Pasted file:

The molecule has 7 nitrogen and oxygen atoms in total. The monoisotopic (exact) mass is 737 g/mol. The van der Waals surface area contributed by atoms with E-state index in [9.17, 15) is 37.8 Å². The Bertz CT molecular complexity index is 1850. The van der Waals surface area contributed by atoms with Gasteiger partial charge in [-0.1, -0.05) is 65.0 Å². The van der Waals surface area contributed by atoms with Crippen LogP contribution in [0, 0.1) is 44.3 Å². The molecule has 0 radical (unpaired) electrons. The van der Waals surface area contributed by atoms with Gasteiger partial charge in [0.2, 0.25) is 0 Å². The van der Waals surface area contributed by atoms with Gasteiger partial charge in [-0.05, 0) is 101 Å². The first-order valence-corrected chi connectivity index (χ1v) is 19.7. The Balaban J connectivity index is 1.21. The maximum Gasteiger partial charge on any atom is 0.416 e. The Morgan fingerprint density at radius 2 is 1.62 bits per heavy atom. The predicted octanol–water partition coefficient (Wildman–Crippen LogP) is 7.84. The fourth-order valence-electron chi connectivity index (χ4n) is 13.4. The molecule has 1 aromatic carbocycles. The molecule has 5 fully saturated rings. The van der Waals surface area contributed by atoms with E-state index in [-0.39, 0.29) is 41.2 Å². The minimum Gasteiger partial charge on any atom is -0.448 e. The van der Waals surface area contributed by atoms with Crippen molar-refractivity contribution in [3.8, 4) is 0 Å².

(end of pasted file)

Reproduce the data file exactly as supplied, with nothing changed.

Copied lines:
The molecule has 7 nitrogen and oxygen atoms in total. The monoisotopic (exact) mass is 737 g/mol. The van der Waals surface area contributed by atoms with E-state index in [9.17, 15) is 37.8 Å². The Bertz CT molecular complexity index is 1850. The van der Waals surface area contributed by atoms with Gasteiger partial charge in [-0.1, -0.05) is 65.0 Å². The van der Waals surface area contributed by atoms with Crippen LogP contribution in [0, 0.1) is 44.3 Å². The molecule has 0 radical (unpaired) electrons. The van der Waals surface area contributed by atoms with Gasteiger partial charge in [0.2, 0.25) is 0 Å². The van der Waals surface area contributed by atoms with Gasteiger partial charge in [-0.05, 0) is 101 Å². The first-order valence-corrected chi connectivity index (χ1v) is 19.7. The Balaban J connectivity index is 1.21. The maximum Gasteiger partial charge on any atom is 0.416 e. The Morgan fingerprint density at radius 2 is 1.62 bits per heavy atom. The predicted octanol–water partition coefficient (Wildman–Crippen LogP) is 7.84. The fourth-order valence-electron chi connectivity index (χ4n) is 13.4. The molecule has 1 aromatic carbocycles. The molecule has 5 fully saturated rings. The van der Waals surface area contributed by atoms with E-state index in [-0.39, 0.29) is 41.2 Å². The minimum Gasteiger partial charge on any atom is -0.448 e. The van der Waals surface area contributed by atoms with Crippen molar-refractivity contribution in [3.8, 4) is 0 Å².